Thursday, February 16, 2017

Nugget Reviews - 22

Follow the Boys! ( 1963 )  Elct. 


Three women follow their Navy husbands and boyfriends to their next port of call in the French Riveria where romantic entanglements ensue. Connie Francis, Janis Paige, Dany Robin, Russ Tamblyn, Richard Long. MGM Pictures. Directed by Richard Thorpe.

After the success of Where the Boys Are ( 1961 ), Connie Francis was re-teamed with Paula Prentiss in this Navy-themed escapade in France and Italy. It was a good story idea, but unfortunately, the script was a dud and the film dragged more than a 3-ton anchor. Two redeeming features : the opening title theme song and the beautiful location footage. 

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The Courtship of Andy Hardy ( 1942 ) 14k


Andy Hardy nearly finds himself in court after accidentally "stealing" an automobile. He also has to help his father, Judge Hardy, with a case involving his drippy schoolmate Melodie Nesbit. Mickey Rooney, Donna Reed, Lewis Stone,Cecilia Parker. MGM Pictures. Directed by George B. Seitz.

Andy Hardy never intends to get himself into a jam, but he always ends up in a bigger tangle than he can unwind. In this particular installment of the Andy Hardy series, it is Judge Hardy who shoulders some of the blame. As sister Marian, Cecilia Parker gets a side story of her own involving her changed attitude towards small-town life. Like all the Andy Hardy films, sprinkles of old-fashioned wisdom are interspersed between the comedy and drama. 

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The Glass Slipper ( 1955 ) Elct.


The rebellious "Ella" falls in love with a cook's son, not realizing that he is actually the Duke's son....her very own Prince Charming. Leslie Caron, Michael Wilding, Elsa Lanchester, Keenan Wynn, Amanda Blake. MGM Pictures. Directed by Charles Walters. 

This was another case of MGM thinking they could replicate a success ( 1953's Lili ) by following it up with a similarly themed film. Helen Deutsch, who had written the screenplay to Lili, penned this rather silly re-telling of the Cinderella fairy tale. The elements that made the original fairy tale so endearing were removed. Cinderella is no longer a sweet-natured woman who bears her toilsome life with patience. Instead, she is "Ella", a tomboyish waif who sulks around wishing she were dead. No doubt Deutsch intended to add a touch of 1950s realism ( and teenage rebel behavior ) to the character, but in doing so she made the romance that springs between her and Prince Charming completely unbelievable. 

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Journey for Margaret ( 1942 ) 18k


After a foreign war correspondent's wife loses her baby during a Blitz, he decides to adopt two children to bring home with him to the States to raise as their own. Robert Young, Laraine Day, Fay Bainter, Margaret O'Brien, William Severn. MGM Pictures. Directed by W.S. Van Dyke.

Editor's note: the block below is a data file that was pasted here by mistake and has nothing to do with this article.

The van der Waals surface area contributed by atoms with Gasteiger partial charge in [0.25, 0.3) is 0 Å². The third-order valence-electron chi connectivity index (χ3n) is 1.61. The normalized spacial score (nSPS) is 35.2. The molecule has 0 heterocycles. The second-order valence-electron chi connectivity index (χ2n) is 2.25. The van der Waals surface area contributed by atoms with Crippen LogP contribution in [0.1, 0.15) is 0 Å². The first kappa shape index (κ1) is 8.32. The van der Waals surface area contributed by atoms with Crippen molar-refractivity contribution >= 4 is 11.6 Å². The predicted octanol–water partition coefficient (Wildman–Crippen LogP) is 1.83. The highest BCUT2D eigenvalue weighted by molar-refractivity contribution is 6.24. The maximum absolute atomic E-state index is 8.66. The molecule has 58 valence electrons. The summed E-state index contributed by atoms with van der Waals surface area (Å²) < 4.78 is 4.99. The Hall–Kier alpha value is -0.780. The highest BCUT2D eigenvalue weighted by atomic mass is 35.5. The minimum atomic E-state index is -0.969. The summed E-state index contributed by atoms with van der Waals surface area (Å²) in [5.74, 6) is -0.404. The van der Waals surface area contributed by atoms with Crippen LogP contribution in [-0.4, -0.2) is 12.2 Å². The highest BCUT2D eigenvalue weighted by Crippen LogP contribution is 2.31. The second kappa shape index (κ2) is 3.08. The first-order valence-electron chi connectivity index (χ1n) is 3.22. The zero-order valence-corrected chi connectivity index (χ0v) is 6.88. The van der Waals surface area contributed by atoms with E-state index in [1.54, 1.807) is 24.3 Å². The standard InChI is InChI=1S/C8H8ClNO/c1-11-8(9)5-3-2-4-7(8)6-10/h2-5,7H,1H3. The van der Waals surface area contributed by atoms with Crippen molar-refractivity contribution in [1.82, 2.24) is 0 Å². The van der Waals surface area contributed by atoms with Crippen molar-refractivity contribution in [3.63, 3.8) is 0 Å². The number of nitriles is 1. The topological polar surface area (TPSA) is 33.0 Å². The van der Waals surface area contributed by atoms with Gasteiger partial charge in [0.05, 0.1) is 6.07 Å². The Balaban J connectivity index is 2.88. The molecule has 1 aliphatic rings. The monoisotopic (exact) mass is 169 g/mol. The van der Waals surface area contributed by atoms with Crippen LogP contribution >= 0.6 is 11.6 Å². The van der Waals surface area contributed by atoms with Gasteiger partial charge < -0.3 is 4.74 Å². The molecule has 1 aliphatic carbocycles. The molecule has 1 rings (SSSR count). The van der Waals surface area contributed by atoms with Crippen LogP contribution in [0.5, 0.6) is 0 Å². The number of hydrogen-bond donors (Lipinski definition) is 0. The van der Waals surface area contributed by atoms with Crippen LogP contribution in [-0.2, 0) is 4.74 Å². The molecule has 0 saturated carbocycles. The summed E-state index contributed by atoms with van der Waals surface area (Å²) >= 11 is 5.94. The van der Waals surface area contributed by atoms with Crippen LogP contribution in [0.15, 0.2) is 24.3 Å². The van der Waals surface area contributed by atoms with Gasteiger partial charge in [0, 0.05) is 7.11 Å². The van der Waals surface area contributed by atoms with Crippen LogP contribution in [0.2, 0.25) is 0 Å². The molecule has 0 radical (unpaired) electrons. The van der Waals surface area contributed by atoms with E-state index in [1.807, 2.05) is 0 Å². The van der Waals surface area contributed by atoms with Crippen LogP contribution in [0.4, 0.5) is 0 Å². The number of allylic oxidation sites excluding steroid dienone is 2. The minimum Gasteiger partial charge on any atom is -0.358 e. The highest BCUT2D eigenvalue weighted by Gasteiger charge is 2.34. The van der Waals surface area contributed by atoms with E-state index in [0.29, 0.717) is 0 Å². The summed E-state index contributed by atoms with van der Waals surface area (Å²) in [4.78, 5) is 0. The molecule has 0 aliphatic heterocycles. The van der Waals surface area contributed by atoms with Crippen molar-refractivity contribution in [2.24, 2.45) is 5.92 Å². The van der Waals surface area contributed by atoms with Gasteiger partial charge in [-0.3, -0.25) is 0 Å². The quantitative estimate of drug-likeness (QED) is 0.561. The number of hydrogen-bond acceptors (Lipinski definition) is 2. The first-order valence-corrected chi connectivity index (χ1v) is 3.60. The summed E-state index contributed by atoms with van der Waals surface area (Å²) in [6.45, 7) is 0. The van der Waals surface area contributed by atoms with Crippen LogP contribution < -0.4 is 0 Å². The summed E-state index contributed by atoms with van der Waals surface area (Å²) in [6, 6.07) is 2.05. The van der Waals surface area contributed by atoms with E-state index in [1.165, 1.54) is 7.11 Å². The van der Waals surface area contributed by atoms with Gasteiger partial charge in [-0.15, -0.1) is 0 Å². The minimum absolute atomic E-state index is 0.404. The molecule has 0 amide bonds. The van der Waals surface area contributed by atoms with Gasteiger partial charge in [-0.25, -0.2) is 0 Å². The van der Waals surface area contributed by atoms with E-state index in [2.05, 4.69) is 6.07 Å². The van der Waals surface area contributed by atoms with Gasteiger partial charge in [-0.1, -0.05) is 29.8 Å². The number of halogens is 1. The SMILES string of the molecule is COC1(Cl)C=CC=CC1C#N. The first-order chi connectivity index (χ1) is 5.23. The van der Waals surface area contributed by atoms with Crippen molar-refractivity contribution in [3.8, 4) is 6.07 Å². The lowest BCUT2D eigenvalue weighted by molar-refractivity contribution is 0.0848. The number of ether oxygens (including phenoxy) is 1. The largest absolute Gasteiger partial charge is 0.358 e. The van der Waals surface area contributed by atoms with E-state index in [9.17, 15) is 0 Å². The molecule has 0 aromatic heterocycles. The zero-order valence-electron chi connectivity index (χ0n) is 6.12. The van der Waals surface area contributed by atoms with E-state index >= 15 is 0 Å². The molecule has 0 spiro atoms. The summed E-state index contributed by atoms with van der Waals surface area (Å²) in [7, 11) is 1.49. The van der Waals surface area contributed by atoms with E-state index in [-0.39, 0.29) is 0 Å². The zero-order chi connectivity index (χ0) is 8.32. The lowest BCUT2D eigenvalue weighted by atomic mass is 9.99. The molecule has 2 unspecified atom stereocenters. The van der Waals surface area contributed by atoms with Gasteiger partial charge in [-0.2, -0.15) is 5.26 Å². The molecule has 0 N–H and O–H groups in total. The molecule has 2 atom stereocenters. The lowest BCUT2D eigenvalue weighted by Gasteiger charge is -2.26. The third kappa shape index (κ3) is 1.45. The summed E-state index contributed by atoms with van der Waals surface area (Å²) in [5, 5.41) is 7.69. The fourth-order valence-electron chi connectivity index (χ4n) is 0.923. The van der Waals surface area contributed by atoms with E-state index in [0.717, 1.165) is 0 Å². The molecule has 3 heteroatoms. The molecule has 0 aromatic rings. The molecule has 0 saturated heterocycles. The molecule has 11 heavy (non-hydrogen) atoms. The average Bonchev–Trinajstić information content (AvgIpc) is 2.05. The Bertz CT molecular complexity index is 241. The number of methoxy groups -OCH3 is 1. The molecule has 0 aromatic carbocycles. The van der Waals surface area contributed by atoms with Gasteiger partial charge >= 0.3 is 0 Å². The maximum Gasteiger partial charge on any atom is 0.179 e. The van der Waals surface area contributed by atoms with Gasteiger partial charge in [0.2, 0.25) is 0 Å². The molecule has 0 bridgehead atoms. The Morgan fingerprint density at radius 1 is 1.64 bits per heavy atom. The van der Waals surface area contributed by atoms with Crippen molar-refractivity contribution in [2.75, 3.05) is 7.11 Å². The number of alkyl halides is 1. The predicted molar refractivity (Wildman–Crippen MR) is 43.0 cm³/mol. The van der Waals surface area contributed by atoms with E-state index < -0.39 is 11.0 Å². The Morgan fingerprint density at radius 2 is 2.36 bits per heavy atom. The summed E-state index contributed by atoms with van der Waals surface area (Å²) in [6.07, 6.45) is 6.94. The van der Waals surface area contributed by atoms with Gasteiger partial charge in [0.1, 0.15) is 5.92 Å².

Margaret O'Brien was such a talented child, having more acting chops than many adult actors. Her range of emotions in Journey for Margaret is especially impressive. William Severn and Margaret O'Brien both portray orphaned children raised during the Blitz. Naturally, they develop social problems as well as nightmarish fears after living through the horrors of the war...but once they meet the kindly Mr. Davis ( Robert Young ) they begin to have hope that they will have a father - and a new family again. Like Mrs. Miniver, Journey for Margaret doesn't whitewash the brutality of war but gives audiences a heart-tugging ( and tear-inducing ) slice of realism. This was legendary director Major W.S. Van Dyke's final film. 

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Callaway Went Thataway ( 1952 ) 14k


An advertising agency recycles old "Smoky Callaway" westerns for broadcast on television. When the movies become a smash hit with kids across America, they find a lookalike cowboy to take the place of the old Smoky Callaway.....since in reality, Callaway is a drinking womanizer! Howard Keel, Dorothy McGuire, Fred MacMurray, Jesse White. MGM Pictures. Directed by Norman Panama.

In Callaway Went Thataway, Keel tackles two parts, playing the wild drinking Smoky Callaway as well as Stretch Barnes, his honest good-hearted lookalike. Howard Keel looked and acted like a real-life cowboy, and whenever he made films that cast him as one, it suited him to a tee. However, in this film, all his usual cowboy-ish Texan behavior is gone. Keel is wasted in a role that doesn't suit his personality nor showcase his magnificent voice. Dorothy McGuire is also cast against type as a tough-talking city gal ( Diana Lynn could have done wonders with this part! ), leaving only Fred MacMurray to provide us with a meaty role....and, unfortunately, he is cast as a money-hungry publicity agent, so he is not very lovable either. There are some great cameos mid-way through the film, however! 

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